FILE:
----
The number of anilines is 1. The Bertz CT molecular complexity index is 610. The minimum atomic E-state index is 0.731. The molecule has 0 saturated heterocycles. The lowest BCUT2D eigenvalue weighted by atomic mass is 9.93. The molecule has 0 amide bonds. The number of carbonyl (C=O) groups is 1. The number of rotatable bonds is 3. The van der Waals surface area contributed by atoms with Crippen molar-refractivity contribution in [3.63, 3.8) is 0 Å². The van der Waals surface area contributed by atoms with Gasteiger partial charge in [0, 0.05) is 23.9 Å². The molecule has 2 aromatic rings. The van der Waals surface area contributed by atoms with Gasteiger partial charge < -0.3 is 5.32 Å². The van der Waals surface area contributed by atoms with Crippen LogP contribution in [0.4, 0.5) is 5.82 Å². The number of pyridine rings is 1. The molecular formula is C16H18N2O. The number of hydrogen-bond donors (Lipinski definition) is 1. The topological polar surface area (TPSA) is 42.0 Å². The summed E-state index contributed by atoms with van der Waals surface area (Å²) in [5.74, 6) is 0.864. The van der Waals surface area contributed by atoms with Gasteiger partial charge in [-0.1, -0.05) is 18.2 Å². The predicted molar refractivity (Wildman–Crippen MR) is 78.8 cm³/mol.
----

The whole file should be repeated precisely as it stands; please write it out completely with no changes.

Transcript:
The number of anilines is 1. The Bertz CT molecular complexity index is 610. The minimum atomic E-state index is 0.731. The molecule has 0 saturated heterocycles. The lowest BCUT2D eigenvalue weighted by atomic mass is 9.93. The molecule has 0 amide bonds. The number of carbonyl (C=O) groups is 1. The number of rotatable bonds is 3. The van der Waals surface area contributed by atoms with Crippen molar-refractivity contribution in [3.63, 3.8) is 0 Å². The van der Waals surface area contributed by atoms with Gasteiger partial charge in [0, 0.05) is 23.9 Å². The molecule has 2 aromatic rings. The van der Waals surface area contributed by atoms with Gasteiger partial charge < -0.3 is 5.32 Å². The van der Waals surface area contributed by atoms with Crippen LogP contribution in [0.4, 0.5) is 5.82 Å². The number of pyridine rings is 1. The molecular formula is C16H18N2O. The number of hydrogen-bond donors (Lipinski definition) is 1. The topological polar surface area (TPSA) is 42.0 Å². The summed E-state index contributed by atoms with van der Waals surface area (Å²) in [5.74, 6) is 0.864. The van der Waals surface area contributed by atoms with Gasteiger partial charge in [-0.1, -0.05) is 18.2 Å². The predicted molar refractivity (Wildman–Crippen MR) is 78.8 cm³/mol.